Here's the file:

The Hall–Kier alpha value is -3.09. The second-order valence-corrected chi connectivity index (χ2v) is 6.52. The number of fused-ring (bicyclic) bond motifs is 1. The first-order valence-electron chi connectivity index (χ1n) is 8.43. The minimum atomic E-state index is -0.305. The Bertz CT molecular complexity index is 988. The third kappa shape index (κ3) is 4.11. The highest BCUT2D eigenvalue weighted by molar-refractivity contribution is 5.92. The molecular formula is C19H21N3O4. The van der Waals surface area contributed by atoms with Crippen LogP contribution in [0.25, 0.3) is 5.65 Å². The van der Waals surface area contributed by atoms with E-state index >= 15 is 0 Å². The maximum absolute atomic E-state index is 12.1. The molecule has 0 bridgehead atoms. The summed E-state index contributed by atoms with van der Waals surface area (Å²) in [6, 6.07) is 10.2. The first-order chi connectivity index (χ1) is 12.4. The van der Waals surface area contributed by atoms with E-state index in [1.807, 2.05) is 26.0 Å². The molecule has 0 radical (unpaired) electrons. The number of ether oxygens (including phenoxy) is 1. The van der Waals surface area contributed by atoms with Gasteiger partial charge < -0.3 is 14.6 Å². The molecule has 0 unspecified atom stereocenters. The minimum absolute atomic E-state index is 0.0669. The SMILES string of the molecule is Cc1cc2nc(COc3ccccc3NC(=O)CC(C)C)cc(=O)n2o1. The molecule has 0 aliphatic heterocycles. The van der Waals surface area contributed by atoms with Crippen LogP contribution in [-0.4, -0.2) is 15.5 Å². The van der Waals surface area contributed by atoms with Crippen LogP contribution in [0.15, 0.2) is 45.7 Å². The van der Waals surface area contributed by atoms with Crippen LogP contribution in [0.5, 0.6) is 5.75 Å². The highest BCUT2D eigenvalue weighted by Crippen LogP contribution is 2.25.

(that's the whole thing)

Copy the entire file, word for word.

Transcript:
The Hall–Kier alpha value is -3.09. The second-order valence-corrected chi connectivity index (χ2v) is 6.52. The number of fused-ring (bicyclic) bond motifs is 1. The first-order valence-electron chi connectivity index (χ1n) is 8.43. The minimum atomic E-state index is -0.305. The Bertz CT molecular complexity index is 988. The third kappa shape index (κ3) is 4.11. The highest BCUT2D eigenvalue weighted by molar-refractivity contribution is 5.92. The molecular formula is C19H21N3O4. The van der Waals surface area contributed by atoms with Crippen LogP contribution in [0.25, 0.3) is 5.65 Å². The van der Waals surface area contributed by atoms with E-state index >= 15 is 0 Å². The maximum absolute atomic E-state index is 12.1. The molecule has 0 bridgehead atoms. The summed E-state index contributed by atoms with van der Waals surface area (Å²) in [6, 6.07) is 10.2. The first-order chi connectivity index (χ1) is 12.4. The van der Waals surface area contributed by atoms with E-state index in [1.807, 2.05) is 26.0 Å². The molecule has 0 radical (unpaired) electrons. The number of ether oxygens (including phenoxy) is 1. The van der Waals surface area contributed by atoms with Gasteiger partial charge < -0.3 is 14.6 Å². The molecule has 0 unspecified atom stereocenters. The minimum absolute atomic E-state index is 0.0669. The SMILES string of the molecule is Cc1cc2nc(COc3ccccc3NC(=O)CC(C)C)cc(=O)n2o1. The molecule has 0 aliphatic heterocycles. The van der Waals surface area contributed by atoms with Crippen LogP contribution in [-0.4, -0.2) is 15.5 Å². The van der Waals surface area contributed by atoms with Crippen LogP contribution in [0.15, 0.2) is 45.7 Å². The van der Waals surface area contributed by atoms with Crippen LogP contribution in [0.5, 0.6) is 5.75 Å². The highest BCUT2D eigenvalue weighted by Crippen LogP contribution is 2.25.